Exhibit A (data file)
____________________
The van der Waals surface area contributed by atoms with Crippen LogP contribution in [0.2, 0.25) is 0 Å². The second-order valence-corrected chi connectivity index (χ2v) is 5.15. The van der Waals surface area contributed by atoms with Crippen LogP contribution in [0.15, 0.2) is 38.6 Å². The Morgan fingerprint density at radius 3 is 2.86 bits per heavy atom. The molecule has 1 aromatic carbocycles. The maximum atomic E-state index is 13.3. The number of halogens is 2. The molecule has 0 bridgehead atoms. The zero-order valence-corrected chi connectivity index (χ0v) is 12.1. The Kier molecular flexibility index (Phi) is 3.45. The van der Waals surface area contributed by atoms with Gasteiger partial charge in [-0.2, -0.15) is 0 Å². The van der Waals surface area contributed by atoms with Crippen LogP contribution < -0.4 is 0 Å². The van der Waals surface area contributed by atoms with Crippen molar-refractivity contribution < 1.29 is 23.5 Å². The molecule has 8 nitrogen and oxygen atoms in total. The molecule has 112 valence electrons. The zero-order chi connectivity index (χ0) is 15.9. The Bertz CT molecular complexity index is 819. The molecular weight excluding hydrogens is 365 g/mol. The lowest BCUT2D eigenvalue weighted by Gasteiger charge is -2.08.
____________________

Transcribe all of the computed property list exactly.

The van der Waals surface area contributed by atoms with Crippen LogP contribution in [0.2, 0.25) is 0 Å². The second-order valence-corrected chi connectivity index (χ2v) is 5.15. The van der Waals surface area contributed by atoms with Crippen LogP contribution in [0.15, 0.2) is 38.6 Å². The Morgan fingerprint density at radius 3 is 2.86 bits per heavy atom. The molecule has 1 aromatic carbocycles. The maximum atomic E-state index is 13.3. The number of halogens is 2. The molecule has 0 bridgehead atoms. The zero-order valence-corrected chi connectivity index (χ0v) is 12.1. The Kier molecular flexibility index (Phi) is 3.45. The van der Waals surface area contributed by atoms with Gasteiger partial charge in [-0.2, -0.15) is 0 Å². The van der Waals surface area contributed by atoms with Crippen LogP contribution < -0.4 is 0 Å². The van der Waals surface area contributed by atoms with Crippen molar-refractivity contribution < 1.29 is 23.5 Å². The molecule has 8 nitrogen and oxygen atoms in total. The molecule has 112 valence electrons. The zero-order chi connectivity index (χ0) is 15.9. The Bertz CT molecular complexity index is 819. The molecular weight excluding hydrogens is 365 g/mol. The lowest BCUT2D eigenvalue weighted by Gasteiger charge is -2.08.